North Korea resumed imports of some commodities from China in March, government data released Tuesday showed, although the nation has still closed its land border with its neighbors amid the spread of the novel coronavirus.
North Korea, whose economy has deteriorated following a plunge in trade with other countries to prevent the virus from entering the nation, imported products including fertilizer and agricultural chemicals from China last month, according to the Chinese data.
The total value of China's exports to North Korea spiked to $12.98 million in March from about $3,000 in February, topping the $10 million mark for the first time since September, the General Administration of Customs said.
Chemical fertilizer, pesticide, herbicide and related items accounted for around 80 percent of the total exports. China apparently exported goods to North Korea by ship, given that land transportation, such as by railroad, was not confirmed in March.
Without imports of fertilizer from Chinese provinces like Liaoning, which borders the neighboring country, North Korea would suffer food shortage in the aftermath of a possible crop shortfall, foreign affairs experts say.
Pyongyang claims no infection cases have been found at home, but it has, in principle, cut off traffic to and from China and Russia since early last year. The virus was first detected in China's Wuhan in late 2019.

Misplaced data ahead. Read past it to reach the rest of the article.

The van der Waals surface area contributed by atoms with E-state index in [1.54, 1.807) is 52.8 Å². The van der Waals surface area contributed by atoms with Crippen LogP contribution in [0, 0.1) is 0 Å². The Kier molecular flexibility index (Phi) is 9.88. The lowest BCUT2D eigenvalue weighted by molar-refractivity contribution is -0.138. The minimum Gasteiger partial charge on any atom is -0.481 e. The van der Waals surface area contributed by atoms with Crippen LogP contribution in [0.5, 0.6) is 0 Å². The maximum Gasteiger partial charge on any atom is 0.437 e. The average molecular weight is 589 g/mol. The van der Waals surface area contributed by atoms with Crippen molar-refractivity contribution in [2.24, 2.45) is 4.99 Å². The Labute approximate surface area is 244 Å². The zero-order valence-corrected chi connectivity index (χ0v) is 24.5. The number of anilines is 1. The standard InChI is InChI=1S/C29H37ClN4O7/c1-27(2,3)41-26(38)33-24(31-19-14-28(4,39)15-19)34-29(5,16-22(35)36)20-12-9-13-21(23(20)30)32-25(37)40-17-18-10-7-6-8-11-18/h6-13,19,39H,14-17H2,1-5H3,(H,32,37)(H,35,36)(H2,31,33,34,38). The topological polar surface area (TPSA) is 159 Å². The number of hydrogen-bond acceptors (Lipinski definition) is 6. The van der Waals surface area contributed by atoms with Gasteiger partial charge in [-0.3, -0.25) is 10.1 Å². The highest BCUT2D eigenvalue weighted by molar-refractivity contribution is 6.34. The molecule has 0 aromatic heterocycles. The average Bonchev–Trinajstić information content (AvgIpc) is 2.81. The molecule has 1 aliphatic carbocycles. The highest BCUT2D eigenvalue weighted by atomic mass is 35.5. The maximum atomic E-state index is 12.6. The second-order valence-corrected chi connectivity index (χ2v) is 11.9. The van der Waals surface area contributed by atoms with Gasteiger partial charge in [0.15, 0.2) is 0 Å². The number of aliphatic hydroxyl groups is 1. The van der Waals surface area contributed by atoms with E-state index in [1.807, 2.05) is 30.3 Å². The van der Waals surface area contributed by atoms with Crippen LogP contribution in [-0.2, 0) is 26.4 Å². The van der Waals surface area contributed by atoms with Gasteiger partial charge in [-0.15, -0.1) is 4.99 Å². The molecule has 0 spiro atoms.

Beijing is known as Pyongyang's closest and most influential ally in economic terms. North Korea depends on China for over 90 percent of its trade.
In March, meanwhile, China's imports from North Korea stood at $1.31 million, the bureau said. Most of the imports may have been hydroelectric power generated by dams along the border.
The plummet in trade with China in the wake of the virus pandemic has fanned fears that North Korea's economy has languished further, making it more difficult for its citizens to receive adequate daily necessities.
Recently, China has been preparing to reopen a bridge on the Yalu River connecting it with North Korea, sources familiar with bilateral relations said, sparking speculation that land traffic between the two nations might restart in the not-so-distant future.
North Korea is believed to be vulnerable to infectious diseases against a backdrop of chronic shortages of food and medical supplies triggered by international economic sanctions aimed at thwarting Pyongyang's nuclear and ballistic missile ambitions.
Previously, it barred foreigners from entering the country during the 2003 outbreak of severe acute respiratory syndrome, or SARS, and the Ebola epidemic in West Africa in 2014.